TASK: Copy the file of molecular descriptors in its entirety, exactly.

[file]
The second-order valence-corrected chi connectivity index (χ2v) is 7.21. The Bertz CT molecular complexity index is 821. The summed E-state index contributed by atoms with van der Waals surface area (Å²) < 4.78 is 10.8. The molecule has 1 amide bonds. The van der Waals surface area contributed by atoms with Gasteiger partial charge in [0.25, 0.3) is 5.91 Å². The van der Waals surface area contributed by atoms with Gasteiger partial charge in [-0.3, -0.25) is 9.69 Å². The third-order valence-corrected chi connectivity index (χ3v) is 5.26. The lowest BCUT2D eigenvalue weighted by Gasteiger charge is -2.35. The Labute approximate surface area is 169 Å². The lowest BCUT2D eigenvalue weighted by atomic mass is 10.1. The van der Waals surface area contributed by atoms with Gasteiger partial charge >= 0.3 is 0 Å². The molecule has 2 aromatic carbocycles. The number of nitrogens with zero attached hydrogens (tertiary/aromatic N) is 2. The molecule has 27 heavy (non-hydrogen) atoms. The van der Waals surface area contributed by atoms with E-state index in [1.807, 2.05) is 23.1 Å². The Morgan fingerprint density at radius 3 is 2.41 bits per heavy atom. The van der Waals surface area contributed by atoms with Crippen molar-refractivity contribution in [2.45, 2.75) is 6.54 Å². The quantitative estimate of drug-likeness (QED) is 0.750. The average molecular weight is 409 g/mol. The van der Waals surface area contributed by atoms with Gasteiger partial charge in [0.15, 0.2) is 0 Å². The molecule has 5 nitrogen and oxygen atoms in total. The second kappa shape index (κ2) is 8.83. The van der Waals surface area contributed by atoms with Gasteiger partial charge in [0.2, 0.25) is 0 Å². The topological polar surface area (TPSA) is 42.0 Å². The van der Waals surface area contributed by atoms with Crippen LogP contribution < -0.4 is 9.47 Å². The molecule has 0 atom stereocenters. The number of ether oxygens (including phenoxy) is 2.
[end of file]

The second-order valence-corrected chi connectivity index (χ2v) is 7.21. The Bertz CT molecular complexity index is 821. The summed E-state index contributed by atoms with van der Waals surface area (Å²) < 4.78 is 10.8. The molecule has 1 amide bonds. The van der Waals surface area contributed by atoms with Gasteiger partial charge in [0.25, 0.3) is 5.91 Å². The van der Waals surface area contributed by atoms with Gasteiger partial charge in [-0.3, -0.25) is 9.69 Å². The third-order valence-corrected chi connectivity index (χ3v) is 5.26. The lowest BCUT2D eigenvalue weighted by Gasteiger charge is -2.35. The Labute approximate surface area is 169 Å². The lowest BCUT2D eigenvalue weighted by atomic mass is 10.1. The van der Waals surface area contributed by atoms with Gasteiger partial charge >= 0.3 is 0 Å². The molecule has 2 aromatic carbocycles. The number of nitrogens with zero attached hydrogens (tertiary/aromatic N) is 2. The molecule has 27 heavy (non-hydrogen) atoms. The van der Waals surface area contributed by atoms with E-state index in [1.807, 2.05) is 23.1 Å². The Morgan fingerprint density at radius 3 is 2.41 bits per heavy atom. The van der Waals surface area contributed by atoms with Crippen molar-refractivity contribution in [2.45, 2.75) is 6.54 Å². The quantitative estimate of drug-likeness (QED) is 0.750. The average molecular weight is 409 g/mol. The van der Waals surface area contributed by atoms with Gasteiger partial charge in [0.15, 0.2) is 0 Å². The molecule has 5 nitrogen and oxygen atoms in total. The second kappa shape index (κ2) is 8.83. The van der Waals surface area contributed by atoms with Gasteiger partial charge in [0.2, 0.25) is 0 Å². The topological polar surface area (TPSA) is 42.0 Å². The van der Waals surface area contributed by atoms with Crippen LogP contribution < -0.4 is 9.47 Å². The molecule has 0 atom stereocenters. The number of ether oxygens (including phenoxy) is 2.